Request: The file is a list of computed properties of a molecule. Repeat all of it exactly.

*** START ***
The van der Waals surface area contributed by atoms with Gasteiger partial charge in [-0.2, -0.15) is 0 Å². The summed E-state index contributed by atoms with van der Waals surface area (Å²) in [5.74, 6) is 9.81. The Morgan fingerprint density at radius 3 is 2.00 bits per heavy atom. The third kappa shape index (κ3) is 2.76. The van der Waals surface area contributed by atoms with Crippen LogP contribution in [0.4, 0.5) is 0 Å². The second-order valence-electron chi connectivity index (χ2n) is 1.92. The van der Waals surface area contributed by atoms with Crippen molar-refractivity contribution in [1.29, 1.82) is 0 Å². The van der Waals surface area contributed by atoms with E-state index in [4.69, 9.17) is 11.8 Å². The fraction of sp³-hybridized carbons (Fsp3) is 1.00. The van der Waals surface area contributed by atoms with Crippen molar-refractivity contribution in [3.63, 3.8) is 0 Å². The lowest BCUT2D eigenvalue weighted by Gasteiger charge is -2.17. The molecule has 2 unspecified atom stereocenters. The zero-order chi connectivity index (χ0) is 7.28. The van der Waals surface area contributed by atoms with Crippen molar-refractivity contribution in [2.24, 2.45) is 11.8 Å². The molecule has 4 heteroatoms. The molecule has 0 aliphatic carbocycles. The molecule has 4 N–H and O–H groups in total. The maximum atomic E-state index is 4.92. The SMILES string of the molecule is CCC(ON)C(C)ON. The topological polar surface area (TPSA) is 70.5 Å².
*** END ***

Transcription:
The van der Waals surface area contributed by atoms with Gasteiger partial charge in [-0.2, -0.15) is 0 Å². The summed E-state index contributed by atoms with van der Waals surface area (Å²) in [5.74, 6) is 9.81. The Morgan fingerprint density at radius 3 is 2.00 bits per heavy atom. The third kappa shape index (κ3) is 2.76. The van der Waals surface area contributed by atoms with Crippen LogP contribution in [0.4, 0.5) is 0 Å². The second-order valence-electron chi connectivity index (χ2n) is 1.92. The van der Waals surface area contributed by atoms with Crippen molar-refractivity contribution in [1.29, 1.82) is 0 Å². The van der Waals surface area contributed by atoms with E-state index in [4.69, 9.17) is 11.8 Å². The fraction of sp³-hybridized carbons (Fsp3) is 1.00. The van der Waals surface area contributed by atoms with Crippen molar-refractivity contribution in [3.63, 3.8) is 0 Å². The lowest BCUT2D eigenvalue weighted by Gasteiger charge is -2.17. The molecule has 2 unspecified atom stereocenters. The zero-order chi connectivity index (χ0) is 7.28. The van der Waals surface area contributed by atoms with Crippen molar-refractivity contribution in [2.24, 2.45) is 11.8 Å². The molecule has 4 heteroatoms. The molecule has 0 aliphatic carbocycles. The molecule has 4 N–H and O–H groups in total. The maximum atomic E-state index is 4.92. The SMILES string of the molecule is CCC(ON)C(C)ON. The topological polar surface area (TPSA) is 70.5 Å².